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Former Trump adviser says China delayed visa to attend forum

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WASHINGTON (Reuters) – A former U.S. defence official who served on the Trump transition team said on Wednesday he had been prevented from speaking at a forum in China after its embassy in Washington failed to approve his visa.

Michael Pillsbury said he submitted a visa application on March 22 and it had not been granted in time for him to travel to Beijing for the April 14 event.

“So, is this a subtle message of some kind, or just a mistake,” Pillsbury told Reuters, adding he was still “waiting patiently for my visa to be issued”.

In Beijing, Foreign Ministry spokesman Lu Kang said he needed to look into the details of the situation, but in principle Chinese embassies handle visa applications in accordance with the law and China welcomed people-to-people exchanges with the United States.

“We welcome and are willing to proactively promote China-U.S. people-to-people exchanges and promote mutual understanding between the two countries,” he said.

Beijing and Washington are currently in talks to end a bitter trade war, but have also sparred over other issues such as human rights and U.S. support for self-ruled Taiwan, which China claims as its sacred territory.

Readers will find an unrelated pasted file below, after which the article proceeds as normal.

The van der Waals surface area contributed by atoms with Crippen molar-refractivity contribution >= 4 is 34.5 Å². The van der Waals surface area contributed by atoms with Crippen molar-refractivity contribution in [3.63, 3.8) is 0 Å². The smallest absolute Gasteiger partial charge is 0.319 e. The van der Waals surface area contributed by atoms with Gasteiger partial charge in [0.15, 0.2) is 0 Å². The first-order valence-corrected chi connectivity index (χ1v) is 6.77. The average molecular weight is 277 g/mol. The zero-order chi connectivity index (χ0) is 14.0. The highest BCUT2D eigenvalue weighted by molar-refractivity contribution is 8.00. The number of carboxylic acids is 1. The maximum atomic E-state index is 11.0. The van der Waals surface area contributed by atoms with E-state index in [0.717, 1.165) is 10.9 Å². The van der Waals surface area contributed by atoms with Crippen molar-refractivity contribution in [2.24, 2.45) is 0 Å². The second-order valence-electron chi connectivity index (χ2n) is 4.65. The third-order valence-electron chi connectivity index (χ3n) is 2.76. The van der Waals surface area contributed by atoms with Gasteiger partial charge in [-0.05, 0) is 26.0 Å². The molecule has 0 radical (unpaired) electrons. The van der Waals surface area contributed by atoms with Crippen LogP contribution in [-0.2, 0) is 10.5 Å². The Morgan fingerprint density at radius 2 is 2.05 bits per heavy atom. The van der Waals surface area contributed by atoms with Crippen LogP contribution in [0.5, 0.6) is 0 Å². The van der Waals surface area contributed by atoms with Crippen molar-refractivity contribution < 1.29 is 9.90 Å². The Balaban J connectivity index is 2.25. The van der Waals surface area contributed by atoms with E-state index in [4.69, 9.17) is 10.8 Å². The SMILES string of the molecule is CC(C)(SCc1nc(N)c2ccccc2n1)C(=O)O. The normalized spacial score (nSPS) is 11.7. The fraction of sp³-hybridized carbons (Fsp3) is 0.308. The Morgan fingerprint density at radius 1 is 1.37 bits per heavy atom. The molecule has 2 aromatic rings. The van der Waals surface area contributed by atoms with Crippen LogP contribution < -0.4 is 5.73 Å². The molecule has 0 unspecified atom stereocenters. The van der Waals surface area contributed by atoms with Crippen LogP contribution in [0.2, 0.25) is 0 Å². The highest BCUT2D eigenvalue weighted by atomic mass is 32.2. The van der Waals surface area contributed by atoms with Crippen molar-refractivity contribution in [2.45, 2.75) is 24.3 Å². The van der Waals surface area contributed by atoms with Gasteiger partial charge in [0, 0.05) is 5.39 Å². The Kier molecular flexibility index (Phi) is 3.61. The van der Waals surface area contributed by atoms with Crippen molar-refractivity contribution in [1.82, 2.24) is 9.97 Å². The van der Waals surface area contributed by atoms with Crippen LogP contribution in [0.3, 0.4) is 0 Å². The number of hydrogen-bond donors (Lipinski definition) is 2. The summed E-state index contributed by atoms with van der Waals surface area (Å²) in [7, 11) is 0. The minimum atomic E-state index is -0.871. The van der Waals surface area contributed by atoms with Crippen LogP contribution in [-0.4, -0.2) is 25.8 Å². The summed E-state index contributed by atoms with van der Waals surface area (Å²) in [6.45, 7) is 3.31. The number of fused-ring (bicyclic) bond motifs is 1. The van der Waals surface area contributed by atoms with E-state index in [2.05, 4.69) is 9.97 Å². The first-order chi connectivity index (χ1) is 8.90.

Pillsbury said the visa delay could be in retaliation for U.S. visa restrictions on some Chinese academics, which the New York Times reported on Sunday, citing Chinese scholars who said their U.S. visas had been cancelled.

Pillsbury said he had been invited to the forum by the Center for China and Globalization (CCG), which co-organised the event with an association under China’s Commerce Ministry.

A CCG invitation sent to journalists included Pillsbury on a list of confirmed attendees along with experts, ambassadors and former government officials from around the world.

The agenda said Pillsbury, a senior fellow focused on China at the conservative Hudson Institute, was to take part in a panel discussion on tensions in U.S.-China relations.

“I’m surprised at this delay which is usually reserved only for harsh critics of China,” said Pillsbury, whose book ‘The Hundred Year Marathon – China’s Secret Strategy to Replace America’ was translated by China’s National Defense University.

“Chinese have told me they consider my views to be a ‘moderate’ hawk not a ‘super hawk,’ who they would never invite,” he said.

A spokesman for the New York-based Asia Society said one of its experts, Wendy Cutler, a former U.S. trade official, had also not received a visa in time to attend the April forum.

(Reporting by David Brunnstrom; Writing by Ben Blanchard and Michael Martina; Editing by Darren Schuettler)

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